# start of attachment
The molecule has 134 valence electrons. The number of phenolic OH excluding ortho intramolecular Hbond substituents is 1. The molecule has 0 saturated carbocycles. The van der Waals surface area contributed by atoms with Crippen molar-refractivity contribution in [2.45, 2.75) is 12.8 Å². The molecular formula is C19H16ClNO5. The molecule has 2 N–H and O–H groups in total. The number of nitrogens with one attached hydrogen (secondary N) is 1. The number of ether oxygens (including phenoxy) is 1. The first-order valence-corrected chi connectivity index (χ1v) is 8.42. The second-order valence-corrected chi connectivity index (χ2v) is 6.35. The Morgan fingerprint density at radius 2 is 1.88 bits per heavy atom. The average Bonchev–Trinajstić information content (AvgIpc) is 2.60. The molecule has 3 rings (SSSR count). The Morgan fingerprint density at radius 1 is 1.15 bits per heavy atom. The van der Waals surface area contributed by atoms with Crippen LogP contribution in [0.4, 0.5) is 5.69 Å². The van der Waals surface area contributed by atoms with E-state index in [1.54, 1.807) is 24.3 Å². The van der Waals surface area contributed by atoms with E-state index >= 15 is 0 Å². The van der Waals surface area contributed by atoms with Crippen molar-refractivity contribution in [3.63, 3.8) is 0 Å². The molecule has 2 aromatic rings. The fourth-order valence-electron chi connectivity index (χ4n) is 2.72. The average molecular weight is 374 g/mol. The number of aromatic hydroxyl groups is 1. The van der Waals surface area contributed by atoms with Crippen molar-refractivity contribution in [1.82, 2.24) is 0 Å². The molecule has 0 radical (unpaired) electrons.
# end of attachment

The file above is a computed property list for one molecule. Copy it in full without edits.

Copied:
The molecule has 134 valence electrons. The number of phenolic OH excluding ortho intramolecular Hbond substituents is 1. The molecule has 0 saturated carbocycles. The van der Waals surface area contributed by atoms with Crippen molar-refractivity contribution in [2.45, 2.75) is 12.8 Å². The molecular formula is C19H16ClNO5. The molecule has 2 N–H and O–H groups in total. The number of nitrogens with one attached hydrogen (secondary N) is 1. The number of ether oxygens (including phenoxy) is 1. The first-order valence-corrected chi connectivity index (χ1v) is 8.42. The second-order valence-corrected chi connectivity index (χ2v) is 6.35. The Morgan fingerprint density at radius 2 is 1.88 bits per heavy atom. The average Bonchev–Trinajstić information content (AvgIpc) is 2.60. The molecule has 3 rings (SSSR count). The Morgan fingerprint density at radius 1 is 1.15 bits per heavy atom. The van der Waals surface area contributed by atoms with Crippen LogP contribution in [0.4, 0.5) is 5.69 Å². The van der Waals surface area contributed by atoms with E-state index in [1.54, 1.807) is 24.3 Å². The van der Waals surface area contributed by atoms with E-state index >= 15 is 0 Å². The van der Waals surface area contributed by atoms with Crippen molar-refractivity contribution in [3.63, 3.8) is 0 Å². The molecule has 2 aromatic rings. The fourth-order valence-electron chi connectivity index (χ4n) is 2.72. The average molecular weight is 374 g/mol. The number of aromatic hydroxyl groups is 1. The van der Waals surface area contributed by atoms with Crippen molar-refractivity contribution in [1.82, 2.24) is 0 Å². The molecule has 0 radical (unpaired) electrons.